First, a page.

I should begin by confessing that I love coconut oil, though it was a slow attraction. I had a jar in the pantry for months before I really started using it; I was encouraged by a visiting ladyfriend who used it for everything (cooking and topically). After tasting her coconut oil roasted veggies and seeing her beautiful skin I was totally convinced and began to use coconut oil much more frequently in my cooking and baking. There are two ways coconut oil is sold: refined or unrefined (also called virgin). The unrefined oil has a rich coconut aroma and is solid at cool temperatures. It will melt easily in some hot tap water or on a warm stove. It’s best at low and medium heat, or for baking. This is also the type of oil I use as a moisturizer on my skin and in my favorite homemade Cinnamon Face Scrub. Spectrum brand makes a refined oil is recommended for higher temperatures, but it lacks the coconut flavor of the virgin oil, and it will always be liquid (but please note that some brands of coconut oil are deodorized, bleached, and heavily refined. Avoid these type)
I prefer the slight sweet flavor that virgin coconut oil gives savory foods like tempeh, greens, rice, baked goods, bean dishes; it smells amazing when it is heating in the pan and every food cooks well in it. I also make a simple dressing with coconut oil, citrus juice, and tamari. Coconut oil also is great for baking; the coconut flavor is there, but it is subtle and soft- it is not overpowering. It pairs well with mango, chocolate, almond or banana baked goodies; I have used it in cookies, muffins, scones, and quickbreads with loveable results. Additionally, coconut oil gives baked goods richness that safflower and canola do not. Some people have said that it actually resembles dairy butter because of the depth of flavor and richness. Coconut oil is more expensive than other oils, but it is also more flavorful and healthier than other oils, and I think it is most definitely worth the cost. There has recently been a renewed interest in coconut oil and its health benefits, so there are many brands to choose from: Spectum, Dr. Bronners, Nutiva, Artisana, Whole Foods 365, and many others found in the supplement section of your health food store.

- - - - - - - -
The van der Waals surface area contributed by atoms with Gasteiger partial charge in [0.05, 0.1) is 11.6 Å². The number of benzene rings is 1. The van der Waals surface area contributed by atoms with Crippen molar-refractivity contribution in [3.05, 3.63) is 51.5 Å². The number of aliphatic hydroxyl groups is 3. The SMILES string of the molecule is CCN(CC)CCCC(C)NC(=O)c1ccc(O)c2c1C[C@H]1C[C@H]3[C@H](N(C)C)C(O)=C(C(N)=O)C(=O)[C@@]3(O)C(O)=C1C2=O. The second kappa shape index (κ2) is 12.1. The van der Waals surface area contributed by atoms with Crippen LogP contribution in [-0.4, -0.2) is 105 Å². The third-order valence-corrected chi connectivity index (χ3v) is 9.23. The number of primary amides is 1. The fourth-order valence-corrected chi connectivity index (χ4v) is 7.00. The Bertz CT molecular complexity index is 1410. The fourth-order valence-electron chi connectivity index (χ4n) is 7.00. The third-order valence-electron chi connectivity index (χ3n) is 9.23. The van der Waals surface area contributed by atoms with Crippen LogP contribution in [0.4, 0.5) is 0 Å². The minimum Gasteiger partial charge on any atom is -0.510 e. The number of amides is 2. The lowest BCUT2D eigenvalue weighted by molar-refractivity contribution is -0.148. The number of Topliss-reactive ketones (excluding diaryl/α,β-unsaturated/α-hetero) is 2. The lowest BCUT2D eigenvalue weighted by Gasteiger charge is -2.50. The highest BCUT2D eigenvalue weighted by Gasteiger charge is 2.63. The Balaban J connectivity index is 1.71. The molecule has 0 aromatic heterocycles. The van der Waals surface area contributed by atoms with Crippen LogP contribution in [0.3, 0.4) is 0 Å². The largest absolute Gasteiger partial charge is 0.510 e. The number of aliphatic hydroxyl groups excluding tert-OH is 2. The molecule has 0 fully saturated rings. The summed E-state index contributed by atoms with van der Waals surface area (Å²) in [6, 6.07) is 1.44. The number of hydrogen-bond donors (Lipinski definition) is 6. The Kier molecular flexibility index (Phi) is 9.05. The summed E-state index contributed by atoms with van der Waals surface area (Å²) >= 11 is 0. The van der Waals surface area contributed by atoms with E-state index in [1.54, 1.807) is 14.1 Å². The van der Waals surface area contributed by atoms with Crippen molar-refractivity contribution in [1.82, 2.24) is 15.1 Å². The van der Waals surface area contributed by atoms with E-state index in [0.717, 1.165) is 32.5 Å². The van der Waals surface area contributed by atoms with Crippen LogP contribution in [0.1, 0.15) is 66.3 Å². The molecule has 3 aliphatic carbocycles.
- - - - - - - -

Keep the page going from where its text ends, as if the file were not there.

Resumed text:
Though coconut oil has been used extensively throughout tropical regions (Indonesia, Philippines, Pacific Islands, Southeast Asia, and elsewhere) it was maligned for many years here in the US because of the high saturated fat content. Many researchers note that tropical oils (including palm oil) were presented as ‘bad fats’ in order to boost sales of domestic (GMO) corn and soy oils, both which currently dominate American agriculture. In the early part of the century people across the world ate a diet based around whole, unprocessed foods- including animal fats and tropical fats. However, people began to shift their eating habits with the introduction of processed substitutes for these naturally fatty foods. Seed oils (predominantly corn, soy, and cottonseed) were altered at the molecular level make them solid; thus the era of hydrogenation or partial hydrogenation began. The hydrogenation process, which can be used for any oil, makes a liquid oil solid at room temperature and creates a longer shelf-life, but also creates dangerous trans-fats in the process. Much of the research that promoted coconut as unhealthy was undertaken using hydrogenated coconut oil, not virgin coconut oil.